Teaching and Learning Activities: Re-thinking Geochemistry Education

Goldschmidt 2016IMG_20140608_110540

PACIFICO Yokohama Convention Complex, Japan

Sunday June 26, 2016

9:00am to 12:00pm


Students learn best when they actively manipulate course content, connect it to their own knowledge, and explain to each other concepts as they learn them. In the Faculty of Science at the University of British Columbia (Canada), we are nearing the end of a 7-year project to transform teaching, IMG_20140608_094157the Carl Wieman Science Education Initiative. Carl Wieman is a Nobel Prize-winning physicist who has been focusing on improving Science education in recent years. The CWSEI has been very successful and in the Earth, Ocean, and Atmospheric Science department and our courses have changed dramatically for the better.

One of the cornerstones of this transformation is the use of well-structured and relevant learning activities in our lectures ranging from short 5 minute exercises to integrated 50 minute problems implemented in classes with small (20 students) to large (>100 students) enrolments. These activities create strong connections between concepts addressed in class and in lab, allow students to practice vital skills, and result in a high level of engagement and discussion between students.

In this half-day workshop, you will experience a handful of our more successful activities as our students do, discuss how they are successful and how they could be modified for other courses, and begin to develop activities for your own classes. This workshop is targeted at senior graduate students, postdoctoral fellows, early career faculty, and anyone who wishes to reinvigorate their teaching.


Quotes from participants of the Goldschmidt 2014 workshop:

“I learned that the teacher need not always feel compelled to stand and lecture, that students can learn by themselves and have fun too.”

“Going through the activities myself helped me see how I would change things or what might be difficult for students.”

“MORE…I could do this all day.”


Workshop Registration:

¥8600 (student delegate) / ¥9600 (regular delegate)IMG_20140608_092325

Fee includes workshop materials as well as morning catering (coffee & light snacks).

The workshop may be booked through the Goldschmidt 2016 conference website alongside your registration.  All workshop places must be booked and paid in full by the registration deadline: May 26, 2016.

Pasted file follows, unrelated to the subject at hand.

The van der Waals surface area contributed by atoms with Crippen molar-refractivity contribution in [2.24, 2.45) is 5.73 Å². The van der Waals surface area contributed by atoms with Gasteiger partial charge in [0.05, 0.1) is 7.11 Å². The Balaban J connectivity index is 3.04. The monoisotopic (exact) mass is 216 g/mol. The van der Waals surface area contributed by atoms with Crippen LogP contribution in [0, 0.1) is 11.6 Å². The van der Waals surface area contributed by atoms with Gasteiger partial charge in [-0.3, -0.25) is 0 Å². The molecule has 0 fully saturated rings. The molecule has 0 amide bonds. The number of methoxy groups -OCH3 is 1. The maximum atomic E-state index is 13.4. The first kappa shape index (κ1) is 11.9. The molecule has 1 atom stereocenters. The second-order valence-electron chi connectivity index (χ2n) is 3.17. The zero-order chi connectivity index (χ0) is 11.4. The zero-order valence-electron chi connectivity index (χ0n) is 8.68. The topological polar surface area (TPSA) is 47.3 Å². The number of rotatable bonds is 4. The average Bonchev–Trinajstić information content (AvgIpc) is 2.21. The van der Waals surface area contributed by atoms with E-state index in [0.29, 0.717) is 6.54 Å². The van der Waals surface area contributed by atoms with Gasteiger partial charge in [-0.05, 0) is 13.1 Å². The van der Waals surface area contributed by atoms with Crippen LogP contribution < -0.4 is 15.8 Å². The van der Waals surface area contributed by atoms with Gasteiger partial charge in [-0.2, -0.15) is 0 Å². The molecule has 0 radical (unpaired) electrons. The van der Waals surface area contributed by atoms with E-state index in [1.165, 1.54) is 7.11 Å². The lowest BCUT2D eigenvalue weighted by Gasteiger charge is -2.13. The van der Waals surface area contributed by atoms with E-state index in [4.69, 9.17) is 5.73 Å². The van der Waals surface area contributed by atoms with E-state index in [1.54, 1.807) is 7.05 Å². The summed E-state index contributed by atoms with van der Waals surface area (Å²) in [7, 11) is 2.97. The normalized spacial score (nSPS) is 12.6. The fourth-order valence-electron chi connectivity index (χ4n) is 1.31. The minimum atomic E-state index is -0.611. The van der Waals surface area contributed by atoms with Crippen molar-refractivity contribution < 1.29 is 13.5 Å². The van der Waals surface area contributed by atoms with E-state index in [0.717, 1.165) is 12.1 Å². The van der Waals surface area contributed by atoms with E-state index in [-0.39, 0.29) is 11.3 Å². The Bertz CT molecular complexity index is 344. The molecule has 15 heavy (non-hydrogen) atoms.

Please be aware that if the workshop does not receive sufficient attendance, the organizers may not be able to run it and any bookings will be refunded.


Presenter Bios:

ScoatesJames Scoates is Professor of Geology in the Department of Earth, Ocean and Atmospheric Sciences at the University of British Columbia, where he has served on the faculty since 2002. He received his BScH from Queen’s University in 1987, his PhD from the University of Wyoming in 1994, and began his teaching career as a faculty member in geology at the Université Libre de Bruxelles in Belgium (1995-2002). James has somehow ended up teaching 20 different courses over the past 20 years. Although initially a skeptic, his experience with the CWSEI over the past 5 years has resulted in application of active learning in all his undergraduate and graduate courses with successful implementation at professional short courses and geological field trips. In his spare time, his research interests are focused on the intersection of igneous petrology, geochemistry, and geochronology in unraveling the magmatic evolution of mafic layered intrusions and flood basalts and their associated magmatic ore deposits.


Hanano_EODiane Hanano completed her BScH (2004) in Geology & Oceanography and MSc (2008) in Geochemistry at the University of British Columbia. Her research focused on the origin and distribution of geochemical signatures in ocean island basalts and their relationship to large-scale dynamics in the deep mantle. After a brief stint as a consultant in the mineral exploration sector, she joined the Department of Earth, Ocean and Atmospheric Sciences at UBC in 2011. Diane is responsible for project management, industry partnerships, public relations and outreach for the Pacific Centre for Isotopic and Geochemical Research (PCIGR), the Multidisciplinary Applied Geochemistry Network (MAGNET) and the Canadian office of the International Ocean Discovery Program (IODP). In 2015, Diane had the incredible opportunity to sail as an Education Officer for IODP Expedition 354: Bengal Fan aboard the JOIDES Resolution.  She is also a massive Pearl Jam fan.


RhyRhy McMillan is a PhD Candidate at the Pacific Centre for Isotopic and Geochemical Research at the University of British Columbia (UBC). His research goals are to help archaeologists, palaeoanthropologists, and palaeontologists better describe and explain the relationships within and between assemblages of exhumed fossil bones and teeth. Rhy is also extremely interested in how we teach and how we learn. He has completed an Instructional Skills Workshop (ISW) as well as a Facilitator Development Workshop (FDW) since arriving at UBC in 2014. He is currently appointed as a Graduate Facilitator at the UBC Centre for Teaching, Learning, and Technology, where he facilitates graduate ISWs and Teaching Assistant Training. Rhy won the Department of Earth, Ocean, and Atmospheric Sciences Outstanding Teaching Assistant award for the 2014-2015 academic year. Most of all, he enjoys spreading his passion for science and teaching as well as his seemingly endless supply of energy to others, especially first thing in the morning when they least expect it.


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